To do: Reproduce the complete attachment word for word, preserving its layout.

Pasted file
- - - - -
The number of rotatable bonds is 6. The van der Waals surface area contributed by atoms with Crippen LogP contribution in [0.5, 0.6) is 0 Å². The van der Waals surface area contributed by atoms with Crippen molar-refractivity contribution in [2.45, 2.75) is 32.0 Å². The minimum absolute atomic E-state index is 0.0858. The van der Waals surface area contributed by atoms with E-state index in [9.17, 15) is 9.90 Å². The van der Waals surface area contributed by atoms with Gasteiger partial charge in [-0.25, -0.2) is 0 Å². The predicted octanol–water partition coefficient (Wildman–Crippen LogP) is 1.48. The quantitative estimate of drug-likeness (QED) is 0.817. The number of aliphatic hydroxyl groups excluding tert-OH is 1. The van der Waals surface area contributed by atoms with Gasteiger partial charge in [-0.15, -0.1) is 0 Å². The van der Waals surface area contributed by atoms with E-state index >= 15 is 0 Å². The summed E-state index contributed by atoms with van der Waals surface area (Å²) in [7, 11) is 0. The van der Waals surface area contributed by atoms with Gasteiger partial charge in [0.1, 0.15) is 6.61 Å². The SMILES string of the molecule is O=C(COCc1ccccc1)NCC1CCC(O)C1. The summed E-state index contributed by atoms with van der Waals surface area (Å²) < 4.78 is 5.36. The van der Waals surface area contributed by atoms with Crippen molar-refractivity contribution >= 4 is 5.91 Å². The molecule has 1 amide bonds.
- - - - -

The number of rotatable bonds is 6. The van der Waals surface area contributed by atoms with Crippen LogP contribution in [0.5, 0.6) is 0 Å². The van der Waals surface area contributed by atoms with Crippen molar-refractivity contribution in [2.45, 2.75) is 32.0 Å². The minimum absolute atomic E-state index is 0.0858. The van der Waals surface area contributed by atoms with E-state index in [9.17, 15) is 9.90 Å². The van der Waals surface area contributed by atoms with Gasteiger partial charge in [-0.25, -0.2) is 0 Å². The predicted octanol–water partition coefficient (Wildman–Crippen LogP) is 1.48. The quantitative estimate of drug-likeness (QED) is 0.817. The number of aliphatic hydroxyl groups excluding tert-OH is 1. The van der Waals surface area contributed by atoms with Gasteiger partial charge in [-0.15, -0.1) is 0 Å². The van der Waals surface area contributed by atoms with E-state index >= 15 is 0 Å². The summed E-state index contributed by atoms with van der Waals surface area (Å²) in [7, 11) is 0. The van der Waals surface area contributed by atoms with Gasteiger partial charge in [0.1, 0.15) is 6.61 Å². The SMILES string of the molecule is O=C(COCc1ccccc1)NCC1CCC(O)C1. The summed E-state index contributed by atoms with van der Waals surface area (Å²) < 4.78 is 5.36. The van der Waals surface area contributed by atoms with Crippen molar-refractivity contribution >= 4 is 5.91 Å². The molecule has 1 amide bonds.